A recent study from Georgetown University’s Health Policy Institute on tobacco cessation coverage subsequent to the Affordable Care Act (ACA) overlooked many issues related to implementation of the ACA preventive services provision.
Health plans have a long-standing commitment to evidence-based prevention and wellness programs and services, including tobacco cessation, for more than a decade. According to an AHIP survey of member health plans prior to the passage of the ACA, nearly all (97 percent) health plans were offering interventions for tobacco use, including screening and counseling services and coverage for prescription medications. Furthermore, for the last ten years, the majority of health plans (approximately 90 percent) have provided coverage for at least one type of pharmacotherapy for tobacco cessation, according to another AHIP survey.
Almost a decade ago, AHIP and its partners made the business case for evidence-based tobacco cessation programs with the development of its Return On Investment Calculator, which showed that plans and employers offering evidence-based tobacco interventions saw a ROI after approximately two years. For many years prior to the ACA, health plans partnered with employers, clinicians, community-based organizations, and public health experts to prevent tobacco use and improve the health of members and communities.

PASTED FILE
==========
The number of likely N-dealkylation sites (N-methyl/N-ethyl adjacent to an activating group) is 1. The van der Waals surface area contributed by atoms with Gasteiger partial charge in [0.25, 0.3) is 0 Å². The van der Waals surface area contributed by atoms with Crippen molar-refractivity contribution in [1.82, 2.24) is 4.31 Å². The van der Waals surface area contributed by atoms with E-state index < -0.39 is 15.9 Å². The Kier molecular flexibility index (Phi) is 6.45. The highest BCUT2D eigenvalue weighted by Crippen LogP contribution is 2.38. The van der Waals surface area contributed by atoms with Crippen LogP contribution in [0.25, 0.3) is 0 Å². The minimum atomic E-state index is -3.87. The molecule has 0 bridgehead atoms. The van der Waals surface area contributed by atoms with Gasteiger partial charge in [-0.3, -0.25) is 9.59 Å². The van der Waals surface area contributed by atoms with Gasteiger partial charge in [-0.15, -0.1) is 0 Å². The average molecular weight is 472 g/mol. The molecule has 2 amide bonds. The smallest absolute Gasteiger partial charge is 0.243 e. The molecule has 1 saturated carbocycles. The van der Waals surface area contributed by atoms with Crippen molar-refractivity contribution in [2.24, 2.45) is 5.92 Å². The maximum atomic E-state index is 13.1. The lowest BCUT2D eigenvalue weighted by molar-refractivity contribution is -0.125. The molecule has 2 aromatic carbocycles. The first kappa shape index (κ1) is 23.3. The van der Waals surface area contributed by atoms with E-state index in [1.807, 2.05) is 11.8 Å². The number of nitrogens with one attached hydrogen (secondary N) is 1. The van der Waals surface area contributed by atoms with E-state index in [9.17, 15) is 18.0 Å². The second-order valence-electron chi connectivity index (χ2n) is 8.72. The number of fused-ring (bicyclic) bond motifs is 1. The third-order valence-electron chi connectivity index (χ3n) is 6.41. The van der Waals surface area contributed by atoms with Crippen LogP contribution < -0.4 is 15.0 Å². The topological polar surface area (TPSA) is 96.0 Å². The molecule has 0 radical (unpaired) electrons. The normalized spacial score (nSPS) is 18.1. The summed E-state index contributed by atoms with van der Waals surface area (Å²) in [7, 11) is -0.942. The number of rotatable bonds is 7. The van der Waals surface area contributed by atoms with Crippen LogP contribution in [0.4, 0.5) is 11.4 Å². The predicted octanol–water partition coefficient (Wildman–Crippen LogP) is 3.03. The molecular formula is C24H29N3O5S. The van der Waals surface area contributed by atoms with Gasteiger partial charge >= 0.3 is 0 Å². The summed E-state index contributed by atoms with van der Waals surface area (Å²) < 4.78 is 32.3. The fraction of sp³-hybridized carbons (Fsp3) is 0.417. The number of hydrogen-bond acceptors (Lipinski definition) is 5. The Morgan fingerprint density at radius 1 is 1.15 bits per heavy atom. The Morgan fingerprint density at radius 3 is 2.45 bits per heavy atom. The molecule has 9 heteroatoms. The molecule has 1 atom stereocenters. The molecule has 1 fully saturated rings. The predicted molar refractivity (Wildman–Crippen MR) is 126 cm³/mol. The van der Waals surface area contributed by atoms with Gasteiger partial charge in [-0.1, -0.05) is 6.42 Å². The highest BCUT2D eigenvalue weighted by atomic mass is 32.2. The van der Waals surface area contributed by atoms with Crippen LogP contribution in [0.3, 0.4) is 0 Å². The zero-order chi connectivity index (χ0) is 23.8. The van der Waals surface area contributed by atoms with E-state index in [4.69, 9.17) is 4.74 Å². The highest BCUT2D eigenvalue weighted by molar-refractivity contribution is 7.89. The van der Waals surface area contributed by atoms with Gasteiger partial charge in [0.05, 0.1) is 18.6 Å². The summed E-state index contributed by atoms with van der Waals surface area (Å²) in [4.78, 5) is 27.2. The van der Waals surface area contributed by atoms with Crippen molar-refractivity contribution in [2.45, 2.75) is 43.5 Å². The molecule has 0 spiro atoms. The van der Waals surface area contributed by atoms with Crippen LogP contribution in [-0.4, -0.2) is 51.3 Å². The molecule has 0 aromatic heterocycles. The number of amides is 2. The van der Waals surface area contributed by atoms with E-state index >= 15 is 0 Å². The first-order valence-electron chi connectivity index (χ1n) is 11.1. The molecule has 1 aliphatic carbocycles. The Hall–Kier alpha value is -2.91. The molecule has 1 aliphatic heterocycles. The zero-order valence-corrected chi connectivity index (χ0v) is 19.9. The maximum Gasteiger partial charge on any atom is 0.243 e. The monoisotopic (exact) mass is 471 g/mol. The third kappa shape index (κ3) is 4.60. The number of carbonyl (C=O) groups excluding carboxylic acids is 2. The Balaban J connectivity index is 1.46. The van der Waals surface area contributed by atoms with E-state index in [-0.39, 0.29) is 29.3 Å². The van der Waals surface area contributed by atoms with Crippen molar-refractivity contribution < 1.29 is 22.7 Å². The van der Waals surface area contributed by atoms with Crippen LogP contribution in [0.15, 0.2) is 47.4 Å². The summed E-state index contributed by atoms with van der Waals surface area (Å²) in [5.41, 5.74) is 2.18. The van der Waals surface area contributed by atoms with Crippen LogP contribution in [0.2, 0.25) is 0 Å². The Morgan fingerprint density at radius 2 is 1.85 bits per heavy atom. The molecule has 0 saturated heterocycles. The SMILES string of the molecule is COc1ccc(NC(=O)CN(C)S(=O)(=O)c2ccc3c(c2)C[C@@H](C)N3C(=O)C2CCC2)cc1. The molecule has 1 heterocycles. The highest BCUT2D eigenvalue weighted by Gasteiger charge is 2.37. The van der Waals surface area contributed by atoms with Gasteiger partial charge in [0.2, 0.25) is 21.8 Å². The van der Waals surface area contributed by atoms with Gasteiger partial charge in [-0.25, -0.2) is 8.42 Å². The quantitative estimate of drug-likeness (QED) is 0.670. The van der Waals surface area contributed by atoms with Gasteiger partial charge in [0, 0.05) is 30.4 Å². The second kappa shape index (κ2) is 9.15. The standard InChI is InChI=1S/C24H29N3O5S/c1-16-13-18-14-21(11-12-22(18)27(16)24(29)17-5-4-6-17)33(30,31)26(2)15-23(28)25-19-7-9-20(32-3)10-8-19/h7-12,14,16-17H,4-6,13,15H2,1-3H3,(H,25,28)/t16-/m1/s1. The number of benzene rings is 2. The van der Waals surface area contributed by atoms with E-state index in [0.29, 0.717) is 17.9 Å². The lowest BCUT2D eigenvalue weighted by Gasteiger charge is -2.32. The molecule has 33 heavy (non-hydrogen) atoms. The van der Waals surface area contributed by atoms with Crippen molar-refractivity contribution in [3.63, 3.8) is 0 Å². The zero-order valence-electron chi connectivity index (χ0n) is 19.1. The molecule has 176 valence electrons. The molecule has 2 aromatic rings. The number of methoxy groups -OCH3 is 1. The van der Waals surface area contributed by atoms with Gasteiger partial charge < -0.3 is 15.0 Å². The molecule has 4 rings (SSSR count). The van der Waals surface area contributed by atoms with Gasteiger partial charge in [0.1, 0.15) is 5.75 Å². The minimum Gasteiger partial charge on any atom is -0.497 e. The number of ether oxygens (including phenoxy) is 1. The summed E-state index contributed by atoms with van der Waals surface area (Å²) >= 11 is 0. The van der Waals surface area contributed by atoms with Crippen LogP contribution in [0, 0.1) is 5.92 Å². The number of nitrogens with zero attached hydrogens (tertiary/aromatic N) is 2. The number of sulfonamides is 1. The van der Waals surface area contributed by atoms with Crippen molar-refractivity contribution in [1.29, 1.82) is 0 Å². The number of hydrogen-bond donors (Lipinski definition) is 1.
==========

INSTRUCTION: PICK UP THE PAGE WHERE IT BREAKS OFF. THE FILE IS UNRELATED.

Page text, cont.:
Today, health plans are following U.S. Preventive Services Task Force (USPSTF) recommendations as the ACA requires, and have eliminated cost sharing where specified by the ACA. The USPSTF outlined different interventions that are found to be effective in increasing tobacco cessation rates, including different counseling modalities, alone or in combination with various FDA-approved medications. With regard to tobacco cessation, the ACA preventive services provision (Interim Final Rules for Group Health Plans and Health Insurance Issuers Relating to Coverage of Preventive Services Under the Patient Protection and Affordable Care Act [7/19/2010]) recognized that there is not a one-size-fits-all approach, and thus allows for flexibility about the “frequency, method, treatment, and settings for recommended preventive services.” Therefore, we would expect to see variation in approaches among health plans around the benefit for tobacco cessation.
USPSTF recommendations are guidance for clinical practice, and there is likely a need for additional clarity as health plans apply these clinical recommendations to benefit design. There may be questions regarding when “prevention” (where no cost sharing is permitted) crosses over into “treatment” (where cost sharing is permitted), and also questions about coverage for such items as prescription and over-the-counter medications. In regulatory comments about these issues, AHIP has indicated that there is a need for further guidance.